By choosing a short time interval, one can closely approximate the actual investment movements in the up-state and down-state. The Black-Scholes assumes the time interval as infinitesimal. The necessary input here is the stock price volatility, measured by the size of the up and down jumps.

The model does not depend on the expected return, which will be considered different by different people. Investors with different assessments of the expected return will nevertheless agree on the call/put price. In such, the investment decision is unified.

The investor’s risk aversion does not affect value. The Binomial tree/Black-Scholes can be used by anyone, regardless of willingness to bear risk.

A negative NPV investment project may be considered if it creates value through future opportunities/options.

Disadvantages of Option Value Model (Binomial tree/Black-Scholes)

The Black-Scholes is only applicable to valuing an European Option where the option can be excised on the excise date only

The binomial tree usually requires the estimation of investment value in different periods. However, the long-term estimate is usually based on historical information, which works poorly when predicting future results.

Black-Scholes assumes that both risk free rate and variance of the investment value are constant. In the long run, such variables may not be constant.

Black-Scholes assumes that the investment value changes are continuous; however, such an assumption would be violated in the case of critical unpredicted issues.

Black-Scholes value, on average, is too high for deep out-of-the money calls and too low for in-the-money calls. Such biases grow larger when option approaches expiration.

Additional Data Required to Refine the Estimate of Value

The comparative cost and revenue data of the first films and their sequels on an individual studio basis. If we have such data, the σ in Black-Scholes could be more accurate for the films produced by different studios.

The Arundel Partners’ cost of equity and debt-to-equity ratio, which could help to identify the discount rate used in the DCF model.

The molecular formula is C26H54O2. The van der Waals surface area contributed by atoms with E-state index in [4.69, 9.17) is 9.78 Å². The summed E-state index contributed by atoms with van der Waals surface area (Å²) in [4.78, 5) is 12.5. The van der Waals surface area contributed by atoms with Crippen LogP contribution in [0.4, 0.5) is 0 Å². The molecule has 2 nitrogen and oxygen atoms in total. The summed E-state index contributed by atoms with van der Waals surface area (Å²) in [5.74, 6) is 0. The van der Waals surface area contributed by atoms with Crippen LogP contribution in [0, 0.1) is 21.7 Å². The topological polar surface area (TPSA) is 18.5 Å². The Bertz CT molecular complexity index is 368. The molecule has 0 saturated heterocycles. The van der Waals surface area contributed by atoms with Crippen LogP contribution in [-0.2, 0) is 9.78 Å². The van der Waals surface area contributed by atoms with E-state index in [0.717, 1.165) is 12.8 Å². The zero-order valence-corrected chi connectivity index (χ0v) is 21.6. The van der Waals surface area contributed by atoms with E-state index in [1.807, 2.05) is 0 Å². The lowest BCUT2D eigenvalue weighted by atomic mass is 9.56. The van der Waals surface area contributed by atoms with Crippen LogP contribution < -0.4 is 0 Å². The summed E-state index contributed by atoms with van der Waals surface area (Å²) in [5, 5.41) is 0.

Additional historical data on the performance of both “First Films” as well as actual “sequels”.

Expected Problems, Disagreements, and Contractual Provisions

While the prospects of Arundel moving forward seem advantageous, there are underlying assumptions about timing and rights that would need to be resolved as they could result in conflict between the two negotiating parties: Arundel and the movie studio. Once such question has to do with the extent to which Arundel’s rights would extend. Marketing and Merchandising rights are the up and coming sectors of revenue generation. While Arundel should insist on rights to all sources of future revenues, this would likely be a conflict point with the studios. The issue of future sequel rights would also need to be resolved–in cases of movies like Rocky, James Bond, and Batman, studios would likely be hesitant to give away rights to all sequels when it is easily expected that multiple films would follow. In these cases, a standard agreement where Arundel has diminishing rights as the number of sequels increases makes sense, but the way in which this arrangement would be structured could be difficult and confrontational.

The length of the term of agreement must also be clearly defined. It is likely that Arundel would want to lock in its pricing for a long period; the studios however, would most likely want to limit the time commitment to see how well the arrangement works. If Arundel is able to negotiate multiple exit points, it should try to do so. The timing of funding and access to the funds for the studio could potentially be a very contentious situation. We feel that Arundel should fund an escrow account at the time production begins but that all interest earned prior to the end of production would belong to Arundel. Since the value of the film is in the completion of the negative, that is the most attractive point in which funds are distributed to the studio. Along these same lines, for productions that are scrapped prior to completion, the funds should revert back to Arundel along with a “cancellation” fee due to indecisiveness. Lastly, Arundel should ensure that it has the option to bid out the production of sequels to other studios–this will insure competitive pricing through a bidding process and will not tie its hands to any individual studio.